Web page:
- Vol. 05
Your Hair Is Dark NowYou lift my foot gently from the hospital bed and enclose it in the flannel, hot at first, then warm as you press carefully around my heel, the fleshy part at the base of each toe, then the top. You glance at me, trying to gauge whether the pressure is okay, whether this is going down well. I nod and try to say ‘lovely,’ but speaking has become difficult. Your eyes give everything away, they have done since you were a small child, and I am grateful when you bend your head and continue.
Your hair is dark now, one or two strands of grey like I had at your age. You dip the flannel into the bowl of hot water and begin on the other foot, and I close my eyes because I know you will look up at me again, wishing that your hands could do more than bring this temporary pleasure. When you are done with the flannel you smooth on some lotion and begin to work it in in small, slow circles.
I relax back into the pillow and remember that you used to love me washing your feet as a child after you’d been barefoot in the garden all day, sitting still on my lap as I took one foot, then the other, and rubbed off mud and sand with my thumb.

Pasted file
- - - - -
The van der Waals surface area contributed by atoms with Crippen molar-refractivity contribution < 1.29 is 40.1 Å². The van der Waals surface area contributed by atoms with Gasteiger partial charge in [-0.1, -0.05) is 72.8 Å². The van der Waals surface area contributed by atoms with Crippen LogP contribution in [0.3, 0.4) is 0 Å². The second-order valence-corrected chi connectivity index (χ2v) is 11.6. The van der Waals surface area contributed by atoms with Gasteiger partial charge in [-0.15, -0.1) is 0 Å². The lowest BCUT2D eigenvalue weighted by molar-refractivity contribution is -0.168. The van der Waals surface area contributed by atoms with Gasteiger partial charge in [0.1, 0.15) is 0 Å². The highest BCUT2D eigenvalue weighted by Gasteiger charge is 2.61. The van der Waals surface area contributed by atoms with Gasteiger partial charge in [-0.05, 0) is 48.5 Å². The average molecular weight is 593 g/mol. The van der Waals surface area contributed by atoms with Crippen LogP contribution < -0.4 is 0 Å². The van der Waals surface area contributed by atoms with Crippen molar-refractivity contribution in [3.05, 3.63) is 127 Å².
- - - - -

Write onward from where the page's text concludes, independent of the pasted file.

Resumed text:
I can feel now the way each foot fitted perfectly into my hand. Is this what has made you come here with your flannel and your lotion today? Do you remember the big cracked enamel bowl we used, and the way the late afternoon sun slanted through the window where we used to sit, always in the same chair in the kitchen? Afterwards you would run off and join your sister and the noise and the squabbling would start up again, and I would scold and wish for you to hurry up and grow older.
Your Hair Is Dark Now
I grow drowsy from the rhythm of your hands and the morphine, and marvel at the bending and warping of time and how we think we know it but we don’t. I don’t know if it’s my feet I can feel now or yours – whether I am wishing for time to slow down, stop right here in this moment, or speed up so that you can return to your own child, wrap her in a white towel on your lap, and wash the day from her feet.